Armed Only With Acoustic Guitars, Dave Matthews and Tim Reynolds Turn In an Epic Set at Blossom


“I love this building,” said singer-guitarist Dave Matthews at the start of last night’s nearly three-hour acoustic concert featuring him and guitarist Tim Reynolds. Matthews regularly comes to Blossom with his backing band but not often as an acoustic duo with Reynolds, the DMB guitarist who first encouraged him to start a band.

An accomplished guitarist, Matthews could’ve performed a solo show and pulled it off. But with Reynolds, a virtuoso player who picked at his instrument all night long with remarkable precision and skill, he had more than enough musical ammunition to make the concert a memorable one.

You can see a slideshow of photos from the concert here.

Dressed in black jeans and black T-shirts, Reynolds and Matthews could’ve passed for guitar techs as they sauntered out to their respective stools and launched into “Don’t Drink the Water.” Reynolds stood, hovering over his guitar like a chemist meticulously mixing a special concoction of some sort, and Matthews simply sat, squinting his eyes intensely as he sang into the mic.

Matthews whispered menacingly on “Satellite,” a Dave Matthews Band hit that took on a more ominous tone in the acoustic setting — the deep red hue cast over the stage by LED lights also helped set the mood. “Where Are You Going” had a grunge-y feel and came off as if it were an unplugged Alice in Chains tune. Matthews and Reynolds somehow generated some percussion noises that helped turn “One Sweet World” into a vigorous jam. Reynolds played lead on “Tripping Billies,” evoking the late, great acoustic guitarist Michael Hedges as he hammered away at his instrument and soloed. The crowd sang the refrain, “eat, drink and be merry/for tomorrow we’ll die” in unison.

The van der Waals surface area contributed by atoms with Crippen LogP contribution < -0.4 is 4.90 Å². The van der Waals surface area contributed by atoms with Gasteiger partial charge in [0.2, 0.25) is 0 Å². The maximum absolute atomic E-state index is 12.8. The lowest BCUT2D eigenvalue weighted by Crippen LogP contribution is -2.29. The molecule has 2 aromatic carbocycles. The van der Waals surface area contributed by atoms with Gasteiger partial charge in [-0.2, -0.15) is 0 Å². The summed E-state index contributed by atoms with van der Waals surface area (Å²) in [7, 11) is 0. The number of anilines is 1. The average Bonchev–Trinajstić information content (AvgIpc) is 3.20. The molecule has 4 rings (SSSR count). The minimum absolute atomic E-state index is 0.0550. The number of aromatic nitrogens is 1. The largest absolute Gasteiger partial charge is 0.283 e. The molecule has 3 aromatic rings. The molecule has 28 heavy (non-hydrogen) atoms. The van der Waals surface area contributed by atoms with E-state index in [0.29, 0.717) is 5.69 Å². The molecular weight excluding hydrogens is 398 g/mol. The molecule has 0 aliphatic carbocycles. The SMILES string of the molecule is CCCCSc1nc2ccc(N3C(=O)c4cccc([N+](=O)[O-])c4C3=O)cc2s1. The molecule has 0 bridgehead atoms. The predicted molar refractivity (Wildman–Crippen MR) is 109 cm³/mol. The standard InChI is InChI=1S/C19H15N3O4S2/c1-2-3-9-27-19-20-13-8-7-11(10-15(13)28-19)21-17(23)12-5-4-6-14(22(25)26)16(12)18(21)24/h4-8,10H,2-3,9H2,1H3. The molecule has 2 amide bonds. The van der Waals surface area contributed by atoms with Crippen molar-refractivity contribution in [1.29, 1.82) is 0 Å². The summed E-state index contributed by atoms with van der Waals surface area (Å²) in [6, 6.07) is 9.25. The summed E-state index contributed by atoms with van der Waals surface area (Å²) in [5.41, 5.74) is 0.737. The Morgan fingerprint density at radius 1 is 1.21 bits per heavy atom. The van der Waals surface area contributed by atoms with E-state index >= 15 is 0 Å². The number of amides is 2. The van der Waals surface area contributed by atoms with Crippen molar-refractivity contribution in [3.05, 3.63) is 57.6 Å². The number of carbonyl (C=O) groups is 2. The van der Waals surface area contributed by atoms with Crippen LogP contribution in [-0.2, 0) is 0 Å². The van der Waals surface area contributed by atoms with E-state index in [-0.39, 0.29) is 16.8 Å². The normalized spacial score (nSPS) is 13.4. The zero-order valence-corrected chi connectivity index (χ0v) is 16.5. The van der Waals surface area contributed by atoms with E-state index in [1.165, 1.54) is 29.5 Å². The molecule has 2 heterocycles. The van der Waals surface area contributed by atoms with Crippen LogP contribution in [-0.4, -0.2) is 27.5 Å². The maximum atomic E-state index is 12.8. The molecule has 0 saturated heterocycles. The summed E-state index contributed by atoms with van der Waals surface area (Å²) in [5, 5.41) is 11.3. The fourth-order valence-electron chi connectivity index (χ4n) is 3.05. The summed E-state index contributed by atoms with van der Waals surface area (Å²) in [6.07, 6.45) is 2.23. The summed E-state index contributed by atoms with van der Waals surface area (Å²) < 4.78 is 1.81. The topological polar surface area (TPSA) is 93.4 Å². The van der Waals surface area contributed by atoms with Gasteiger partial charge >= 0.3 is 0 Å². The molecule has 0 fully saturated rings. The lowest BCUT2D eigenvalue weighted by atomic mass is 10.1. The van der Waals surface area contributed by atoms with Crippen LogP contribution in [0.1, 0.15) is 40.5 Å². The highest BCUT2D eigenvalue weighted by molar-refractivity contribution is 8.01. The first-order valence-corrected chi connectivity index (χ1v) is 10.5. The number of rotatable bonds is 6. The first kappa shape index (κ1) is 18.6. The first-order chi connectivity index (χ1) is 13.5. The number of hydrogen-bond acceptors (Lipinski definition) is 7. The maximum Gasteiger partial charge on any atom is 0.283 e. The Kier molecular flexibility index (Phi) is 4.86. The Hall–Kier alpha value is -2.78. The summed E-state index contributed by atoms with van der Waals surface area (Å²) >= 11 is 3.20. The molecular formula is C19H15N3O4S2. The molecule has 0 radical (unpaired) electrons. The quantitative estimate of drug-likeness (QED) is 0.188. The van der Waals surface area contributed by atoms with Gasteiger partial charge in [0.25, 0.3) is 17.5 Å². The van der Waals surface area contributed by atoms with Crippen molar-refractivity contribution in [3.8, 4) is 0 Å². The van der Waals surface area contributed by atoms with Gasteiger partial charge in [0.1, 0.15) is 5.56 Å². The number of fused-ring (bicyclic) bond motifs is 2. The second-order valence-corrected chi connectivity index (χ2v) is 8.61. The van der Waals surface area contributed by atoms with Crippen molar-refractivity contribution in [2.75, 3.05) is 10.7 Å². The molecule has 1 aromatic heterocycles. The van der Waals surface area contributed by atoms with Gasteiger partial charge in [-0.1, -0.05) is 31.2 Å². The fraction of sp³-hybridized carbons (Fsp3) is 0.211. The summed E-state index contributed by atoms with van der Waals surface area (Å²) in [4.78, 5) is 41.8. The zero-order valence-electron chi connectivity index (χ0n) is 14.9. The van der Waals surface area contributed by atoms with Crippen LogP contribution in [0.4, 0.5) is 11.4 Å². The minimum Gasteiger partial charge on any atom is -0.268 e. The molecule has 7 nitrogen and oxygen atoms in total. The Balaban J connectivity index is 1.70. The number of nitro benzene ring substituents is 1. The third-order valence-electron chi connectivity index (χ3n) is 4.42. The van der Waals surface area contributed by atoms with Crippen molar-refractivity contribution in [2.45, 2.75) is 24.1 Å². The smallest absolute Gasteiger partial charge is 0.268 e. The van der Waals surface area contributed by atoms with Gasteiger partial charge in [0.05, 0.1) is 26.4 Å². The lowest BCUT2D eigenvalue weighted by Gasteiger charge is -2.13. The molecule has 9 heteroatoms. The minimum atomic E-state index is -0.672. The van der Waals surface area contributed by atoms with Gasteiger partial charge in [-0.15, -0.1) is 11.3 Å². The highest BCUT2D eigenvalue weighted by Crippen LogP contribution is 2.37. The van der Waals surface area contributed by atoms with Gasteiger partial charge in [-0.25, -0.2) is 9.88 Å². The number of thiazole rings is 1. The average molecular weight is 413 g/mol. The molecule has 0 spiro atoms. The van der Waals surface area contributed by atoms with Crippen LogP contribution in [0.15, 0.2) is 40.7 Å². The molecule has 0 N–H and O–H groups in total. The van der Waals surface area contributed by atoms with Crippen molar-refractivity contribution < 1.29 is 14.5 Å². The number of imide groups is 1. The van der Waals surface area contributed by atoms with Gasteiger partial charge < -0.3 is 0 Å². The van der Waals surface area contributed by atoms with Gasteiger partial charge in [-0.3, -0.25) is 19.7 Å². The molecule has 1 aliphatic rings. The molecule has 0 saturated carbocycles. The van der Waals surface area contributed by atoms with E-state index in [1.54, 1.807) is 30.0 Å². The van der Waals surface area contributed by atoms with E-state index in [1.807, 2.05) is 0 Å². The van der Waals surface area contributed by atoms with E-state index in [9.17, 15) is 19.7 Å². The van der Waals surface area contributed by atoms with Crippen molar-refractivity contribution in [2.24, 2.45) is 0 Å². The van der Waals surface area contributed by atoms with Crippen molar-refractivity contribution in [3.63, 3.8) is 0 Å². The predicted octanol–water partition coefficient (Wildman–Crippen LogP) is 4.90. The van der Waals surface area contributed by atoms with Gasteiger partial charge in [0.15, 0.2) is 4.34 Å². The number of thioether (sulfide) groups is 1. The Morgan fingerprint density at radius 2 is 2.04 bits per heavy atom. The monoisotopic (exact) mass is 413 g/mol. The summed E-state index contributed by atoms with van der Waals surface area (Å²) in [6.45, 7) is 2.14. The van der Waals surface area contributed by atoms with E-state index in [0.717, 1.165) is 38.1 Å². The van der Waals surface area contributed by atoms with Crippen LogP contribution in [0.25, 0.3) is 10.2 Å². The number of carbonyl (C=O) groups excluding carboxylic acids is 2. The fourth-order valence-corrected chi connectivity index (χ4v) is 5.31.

Prior to playing the ballad “Black and Blue Bird,” Matthews told a story about how he likes to think about how we live “on this speck of dust called earth” when he gets too wrapped up in thinking about a problem. His soft vocals really resonated on the gentle tune. “Too Much” had a manic energy to it as a video treatment that included images of a roulette wheel accompanied the song and hammered home the tune's point that too much of anything is never good.

Matthews sat at piano for a song and gave the stage over to Reynolds for a moment before returning to effectively alternate between singing falsetto and rapping as he and Reynolds delivered the set-closing “Ants Marching.”

The band would return for a three-song encore that commenced with the bluegrass-y “Corn Bread,” a song that found Matthews really snarling as he sang about “dancing with the devil.” Matthews' voice might be a bit raspier these days, but that only gave the songs more grit.

Matthews’ fans lived up to their party hearty reputation — we suspect the guy in front of us spilled more of his drink than he actually drank. But patrons, which filled about three-fourths of the venue, clearly knew all 28 songs in the set and responded so enthusiastically to the performance that Matthews repeatedly thanked them for attending.

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